When it comes to goals for our farm business, we can think about that on a very high level or on a step by step, concrete level. And we need to be able to use each type of thought at different times in order to help our farm business succeed.
In this blog, though, I want to zoom out and look at the big picture of the farm business to ask: What are the most critical goals that we must be aiming for in order to help our business thrive and improve? With that in mind, here are three basic concepts I believe farm leaders must be aware of and address for their operations to thrive long-term.
#1: Know and communicate your farm’s vision
As a farm leader or as a leadership team, you must have a sense of purpose and direction for the overall farm business. Without an answer to the question “Where are we going?”, the people on your farm’s team will have a sense of being lost, or at least of not knowing what they should be working toward in a larger way.
If you or your leadership team hasn’t yet created a vision for your operation, you can start by getting together to discuss and answer questions like these: Where do we see our operation in five years? 10 years? 20 years? Why do we farm? What do we want our farm to be in the future? Then you can lay that out more formally and communicate it to others in your operation.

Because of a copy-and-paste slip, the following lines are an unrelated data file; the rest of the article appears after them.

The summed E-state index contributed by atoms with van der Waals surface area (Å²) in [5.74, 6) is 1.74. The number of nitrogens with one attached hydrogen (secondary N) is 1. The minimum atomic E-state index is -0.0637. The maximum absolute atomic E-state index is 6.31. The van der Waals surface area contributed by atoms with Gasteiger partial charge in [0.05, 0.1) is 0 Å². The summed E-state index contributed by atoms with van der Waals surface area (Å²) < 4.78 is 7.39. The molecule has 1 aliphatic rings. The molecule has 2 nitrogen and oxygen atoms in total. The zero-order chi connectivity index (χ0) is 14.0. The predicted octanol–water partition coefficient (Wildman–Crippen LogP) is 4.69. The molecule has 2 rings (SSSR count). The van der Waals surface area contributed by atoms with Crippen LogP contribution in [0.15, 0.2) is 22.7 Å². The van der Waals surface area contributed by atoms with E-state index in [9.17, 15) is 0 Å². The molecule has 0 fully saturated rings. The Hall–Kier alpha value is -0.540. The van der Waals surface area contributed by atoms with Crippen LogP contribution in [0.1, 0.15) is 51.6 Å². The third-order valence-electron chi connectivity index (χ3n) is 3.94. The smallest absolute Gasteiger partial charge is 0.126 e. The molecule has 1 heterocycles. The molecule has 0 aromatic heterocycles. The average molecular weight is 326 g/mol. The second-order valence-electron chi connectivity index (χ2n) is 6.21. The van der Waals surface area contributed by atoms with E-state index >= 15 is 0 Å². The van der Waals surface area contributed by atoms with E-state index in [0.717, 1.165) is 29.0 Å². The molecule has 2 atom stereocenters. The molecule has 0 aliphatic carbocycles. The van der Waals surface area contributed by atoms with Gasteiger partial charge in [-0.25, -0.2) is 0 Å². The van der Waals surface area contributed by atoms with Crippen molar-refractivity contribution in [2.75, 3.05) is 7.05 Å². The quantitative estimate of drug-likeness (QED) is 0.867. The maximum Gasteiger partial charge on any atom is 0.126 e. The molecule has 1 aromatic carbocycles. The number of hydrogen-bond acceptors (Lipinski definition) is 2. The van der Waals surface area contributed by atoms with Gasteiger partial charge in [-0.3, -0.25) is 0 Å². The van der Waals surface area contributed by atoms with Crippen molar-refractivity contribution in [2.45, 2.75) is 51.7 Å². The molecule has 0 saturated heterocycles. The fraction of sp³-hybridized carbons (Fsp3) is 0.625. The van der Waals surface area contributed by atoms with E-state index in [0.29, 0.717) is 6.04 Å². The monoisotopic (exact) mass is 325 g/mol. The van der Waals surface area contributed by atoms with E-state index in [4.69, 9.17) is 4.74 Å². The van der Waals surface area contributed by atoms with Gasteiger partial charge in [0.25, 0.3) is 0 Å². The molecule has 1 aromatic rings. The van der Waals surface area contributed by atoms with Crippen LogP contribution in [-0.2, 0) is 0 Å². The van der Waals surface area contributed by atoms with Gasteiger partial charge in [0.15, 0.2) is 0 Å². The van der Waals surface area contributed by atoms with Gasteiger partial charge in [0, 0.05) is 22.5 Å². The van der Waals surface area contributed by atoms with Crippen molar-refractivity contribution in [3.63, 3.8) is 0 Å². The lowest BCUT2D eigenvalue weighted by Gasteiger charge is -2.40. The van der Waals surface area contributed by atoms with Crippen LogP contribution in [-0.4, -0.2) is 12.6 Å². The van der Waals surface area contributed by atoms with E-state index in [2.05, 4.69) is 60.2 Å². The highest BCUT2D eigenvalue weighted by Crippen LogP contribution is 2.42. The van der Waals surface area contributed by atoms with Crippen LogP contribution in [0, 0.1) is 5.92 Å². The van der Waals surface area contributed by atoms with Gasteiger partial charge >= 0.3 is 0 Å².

#2: Work to become the low-cost per bushel producer
To be competitive in a commodity business, we must work to become the low-cost per unit producer. In the case of grain farming, this means becoming the low-cost per bushel producer. It’s not enough, especially in this era of tight margins, to be a low-cost per acre producer. We must look at how much it actually costs us to produce each unit (bushel).
You may already be doing this in your operation, but how can you measure and ensure that costs are kept as low as possible on a per bushel basis? Continually working to become more efficient on that per bushel basis will help your farm business stay competitive long-term, if you keep working at it.
#3: Keep learning and address any weaknesses
No matter how great we are as leaders and how great our farm operation may be, we all have weaknesses – and so can our farm business. It’s so important to have self-awareness of areas we don’t know as much about or where we aren’t doing as well as we would like. No one can be good at everything – and as a farm leader where we’re expected to be able to know and do so much in so many areas, this rings true.
Knowing ourselves and being able to surround ourselves and our operation with the right resources at the right time is the mark of a mature leader. Wise leaders observe both themselves and their operations carefully, note where things aren’t going as well as they hope, and then seek resources for assistance.
One area where many farmers have reached out for support is around creating marketing and merchandising plans for their operation. Talk to an advisor for the farm today about any goals or concerns you have for your operation’s success this year.
The opinions of the author are not necessarily those of Farm Futures or Farm Progress.